Satri Rama's youngest children do not have birth certificates, but that does not bother the 39-year-old mother of five. "We don't need birth certificates, we need to eat," she said, standing in a damp shack in the centre of Indonesia's capital.
With 60 percent of Indonesia's children under five not formally registered, the country ranks among the bottom 20 nations worldwide in child registration, according to the UN Children's Fund (UNICEF). The problem is worse in rural areas.
Parents mainly obtain birth certificates so their children can be educated, since a child without one cannot attend school.
However, there are more severe risks for Indonesian children without proof of their birth - it makes them vulnerable to exploitation, including trafficking.
Without the ability to establish the legal age or nationality of a child, it is difficult to enforce any laws to protect children from working in hazardous conditions, UNICEF says. In the case of trafficking, repatriation can be difficult.
The agency says 80,000 to 100,000 women and children each year are victims of sexual exploitation or have been trafficked for this reason. Data suggests many are sent to Malaysia and the Middle East, while others are sent to Jakarta or Kalimantan in Borneo. Child prostitution is also on the rise in Indonesia, with one-third of sex workers under 18.
"I know about child trafficking, I saw it on television," said Kusuma Susaut, walking around the neighbourhood with her two-month-old baby boy in a sling. "We just don't have the money right now."
Photo: Marianne Kearney/IRIN
|Sixty percent of Indonesian children under the age of five are not registered|
Indonesia's 2002 Child Protection Law requires the state to register newborns and provide free birth certificates, but national data reviewed by UNICEF shows only a 2 percent increase in registrations since its adoption.
In December 2008, the government announced a new strategy aimed at registering all children by 2011.
"Through this strategic plan, we hope that all children are registered, and the quality of our birth registration improves along with increased community participation," said Rasyid Saleh, Director-General on Population Administration with Indonesia's Ministry of Home Affairs, at the launch of the strategy.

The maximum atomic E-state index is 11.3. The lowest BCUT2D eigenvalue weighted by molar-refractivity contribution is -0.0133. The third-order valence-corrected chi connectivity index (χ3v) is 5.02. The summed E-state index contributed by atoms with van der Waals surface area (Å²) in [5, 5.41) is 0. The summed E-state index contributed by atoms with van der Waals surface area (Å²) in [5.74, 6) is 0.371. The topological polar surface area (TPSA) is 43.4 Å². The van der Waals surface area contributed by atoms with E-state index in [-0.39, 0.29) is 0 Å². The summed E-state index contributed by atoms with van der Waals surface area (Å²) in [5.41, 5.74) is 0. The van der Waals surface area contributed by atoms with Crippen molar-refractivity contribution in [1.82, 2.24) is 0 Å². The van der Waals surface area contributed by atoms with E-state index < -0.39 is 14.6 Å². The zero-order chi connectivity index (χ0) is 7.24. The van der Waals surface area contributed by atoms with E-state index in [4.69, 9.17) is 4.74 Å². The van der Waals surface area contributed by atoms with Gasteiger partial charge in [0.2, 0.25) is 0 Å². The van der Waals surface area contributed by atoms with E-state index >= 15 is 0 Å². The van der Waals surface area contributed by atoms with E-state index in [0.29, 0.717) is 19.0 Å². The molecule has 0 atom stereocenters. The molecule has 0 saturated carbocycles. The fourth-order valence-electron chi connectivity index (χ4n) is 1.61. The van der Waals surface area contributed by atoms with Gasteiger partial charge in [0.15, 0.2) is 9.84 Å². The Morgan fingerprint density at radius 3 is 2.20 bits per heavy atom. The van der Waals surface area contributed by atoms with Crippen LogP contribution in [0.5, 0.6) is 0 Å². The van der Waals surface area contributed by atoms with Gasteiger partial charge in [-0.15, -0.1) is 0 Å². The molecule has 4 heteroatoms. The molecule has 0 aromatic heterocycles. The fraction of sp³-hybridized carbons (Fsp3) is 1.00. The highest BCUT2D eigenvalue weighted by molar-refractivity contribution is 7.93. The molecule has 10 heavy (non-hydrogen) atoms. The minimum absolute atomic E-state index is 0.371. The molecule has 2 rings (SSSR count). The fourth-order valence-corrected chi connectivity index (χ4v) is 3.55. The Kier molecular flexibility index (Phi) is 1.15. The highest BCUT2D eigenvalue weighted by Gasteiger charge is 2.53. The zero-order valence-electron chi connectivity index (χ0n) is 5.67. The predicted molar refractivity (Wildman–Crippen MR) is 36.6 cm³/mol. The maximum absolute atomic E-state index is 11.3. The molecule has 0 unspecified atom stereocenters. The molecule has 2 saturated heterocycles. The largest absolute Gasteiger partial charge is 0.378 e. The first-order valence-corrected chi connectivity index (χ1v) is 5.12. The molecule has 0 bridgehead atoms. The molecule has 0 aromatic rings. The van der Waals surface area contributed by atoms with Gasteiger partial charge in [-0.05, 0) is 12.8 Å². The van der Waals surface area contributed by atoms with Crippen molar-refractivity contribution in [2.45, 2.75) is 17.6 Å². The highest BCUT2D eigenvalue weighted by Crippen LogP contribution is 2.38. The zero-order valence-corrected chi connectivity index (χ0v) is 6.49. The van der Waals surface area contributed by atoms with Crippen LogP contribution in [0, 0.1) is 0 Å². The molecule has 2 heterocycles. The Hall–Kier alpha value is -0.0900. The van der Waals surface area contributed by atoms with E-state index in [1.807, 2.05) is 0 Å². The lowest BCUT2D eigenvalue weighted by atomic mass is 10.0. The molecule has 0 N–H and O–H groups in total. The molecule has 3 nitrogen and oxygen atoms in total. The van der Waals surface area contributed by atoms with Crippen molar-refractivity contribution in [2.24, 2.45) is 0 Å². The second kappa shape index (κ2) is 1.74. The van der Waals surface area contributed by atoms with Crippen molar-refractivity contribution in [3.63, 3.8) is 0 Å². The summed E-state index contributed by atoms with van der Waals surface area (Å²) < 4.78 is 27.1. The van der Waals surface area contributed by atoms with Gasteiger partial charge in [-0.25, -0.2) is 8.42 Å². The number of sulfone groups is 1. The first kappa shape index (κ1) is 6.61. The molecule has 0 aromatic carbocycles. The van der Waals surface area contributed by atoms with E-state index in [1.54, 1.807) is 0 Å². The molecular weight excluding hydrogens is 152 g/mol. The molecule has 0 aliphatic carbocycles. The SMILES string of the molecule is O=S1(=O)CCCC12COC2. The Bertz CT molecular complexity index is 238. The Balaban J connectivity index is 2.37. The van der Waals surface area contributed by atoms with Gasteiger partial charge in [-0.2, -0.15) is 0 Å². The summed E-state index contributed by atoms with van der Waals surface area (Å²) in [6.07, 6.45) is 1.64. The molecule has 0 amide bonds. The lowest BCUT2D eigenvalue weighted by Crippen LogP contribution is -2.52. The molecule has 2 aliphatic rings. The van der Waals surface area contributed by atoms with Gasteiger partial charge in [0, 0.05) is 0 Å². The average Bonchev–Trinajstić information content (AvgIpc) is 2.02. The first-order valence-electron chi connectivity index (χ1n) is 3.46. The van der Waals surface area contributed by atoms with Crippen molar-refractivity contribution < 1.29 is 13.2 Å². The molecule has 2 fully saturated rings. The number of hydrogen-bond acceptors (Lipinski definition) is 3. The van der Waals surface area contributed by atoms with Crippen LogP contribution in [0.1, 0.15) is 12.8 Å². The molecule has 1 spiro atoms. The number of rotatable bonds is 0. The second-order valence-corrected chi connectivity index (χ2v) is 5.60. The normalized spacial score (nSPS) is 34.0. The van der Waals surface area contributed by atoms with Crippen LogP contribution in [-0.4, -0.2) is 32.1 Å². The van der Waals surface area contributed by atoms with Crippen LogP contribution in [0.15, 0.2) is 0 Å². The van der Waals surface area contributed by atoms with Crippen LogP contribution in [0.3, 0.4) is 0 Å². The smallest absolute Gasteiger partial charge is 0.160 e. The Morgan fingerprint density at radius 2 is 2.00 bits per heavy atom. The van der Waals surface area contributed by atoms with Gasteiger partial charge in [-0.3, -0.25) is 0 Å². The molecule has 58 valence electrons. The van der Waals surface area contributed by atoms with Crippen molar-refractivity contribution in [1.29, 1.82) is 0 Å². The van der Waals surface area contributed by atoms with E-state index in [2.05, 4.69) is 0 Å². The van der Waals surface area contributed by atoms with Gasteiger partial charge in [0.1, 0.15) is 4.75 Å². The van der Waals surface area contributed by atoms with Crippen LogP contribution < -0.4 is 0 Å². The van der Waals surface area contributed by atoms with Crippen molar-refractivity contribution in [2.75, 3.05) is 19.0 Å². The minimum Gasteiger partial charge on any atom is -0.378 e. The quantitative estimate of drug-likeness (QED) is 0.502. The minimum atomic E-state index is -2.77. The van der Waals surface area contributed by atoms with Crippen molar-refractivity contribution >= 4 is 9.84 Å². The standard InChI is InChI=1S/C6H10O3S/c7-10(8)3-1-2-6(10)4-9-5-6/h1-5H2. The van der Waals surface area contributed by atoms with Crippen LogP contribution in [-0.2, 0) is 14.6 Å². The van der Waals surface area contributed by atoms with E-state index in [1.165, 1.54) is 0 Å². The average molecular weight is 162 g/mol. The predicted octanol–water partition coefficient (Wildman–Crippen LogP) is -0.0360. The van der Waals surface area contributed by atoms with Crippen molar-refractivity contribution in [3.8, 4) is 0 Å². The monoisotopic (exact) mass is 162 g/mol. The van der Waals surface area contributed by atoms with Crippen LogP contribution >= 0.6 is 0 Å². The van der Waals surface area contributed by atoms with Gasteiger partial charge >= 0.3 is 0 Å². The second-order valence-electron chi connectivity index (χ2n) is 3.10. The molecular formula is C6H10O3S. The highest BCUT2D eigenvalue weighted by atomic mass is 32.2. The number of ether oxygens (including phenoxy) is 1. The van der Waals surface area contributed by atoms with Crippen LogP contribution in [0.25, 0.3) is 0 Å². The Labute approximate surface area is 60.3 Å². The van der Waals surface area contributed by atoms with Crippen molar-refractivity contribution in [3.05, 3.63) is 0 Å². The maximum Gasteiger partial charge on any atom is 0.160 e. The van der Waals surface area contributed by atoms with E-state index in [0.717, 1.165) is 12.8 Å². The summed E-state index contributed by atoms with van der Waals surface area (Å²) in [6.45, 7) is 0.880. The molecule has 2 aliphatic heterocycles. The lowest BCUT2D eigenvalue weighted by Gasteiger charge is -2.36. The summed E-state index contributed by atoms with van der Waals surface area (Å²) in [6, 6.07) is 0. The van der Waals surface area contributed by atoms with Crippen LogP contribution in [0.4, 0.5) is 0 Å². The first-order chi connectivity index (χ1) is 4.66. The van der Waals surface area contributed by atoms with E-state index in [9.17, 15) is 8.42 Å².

But in a small Jakarta neighbourhood, Agustine Novayanti, 24, said she had never heard of the government's campaign. Cooking soup outside her one-room house, she told IRIN that her two-year-old boy, Bima, was unregistered.
If she had registered her child within 60 days of his birth, the certificate would have been free. Now, it could cost her as much as 300,000 Indonesian rupiah, or about US$30 - which she cannot afford.
Like most people in their neighbourhood, Novayanti and Rama live on less than $2 a day, along with some 100 million other Indonesians. It is one of the poorest countries in Southeast Asia, and 2008 figures from the Indonesian Statistics Bureau show almost ten million unemployed.
Sugeng, a community leader, told IRIN: "The longer they wait, the more expensive it gets. They spend everything they have on the birth, and then there is nothing left. Most people here just have enough to get by on a daily basis."
Although birth certificates should be free, hospitals and medical officials charge customers.
But the problems go beyond the relatively high costs, said Astrid Dionisio, a UNICEF child protection specialist.
"It has also something to do with the whole system of birth registration. National laws should be adopted on a local level, because it has [an] implication [for] revenue and budget," she told IRIN.
With 6,000 inhabited islands, Indonesia is the largest archipelago in the world, and remote areas are hard to reach.
"It is difficult and costly for a lot of villagers to come to do the registration," she added.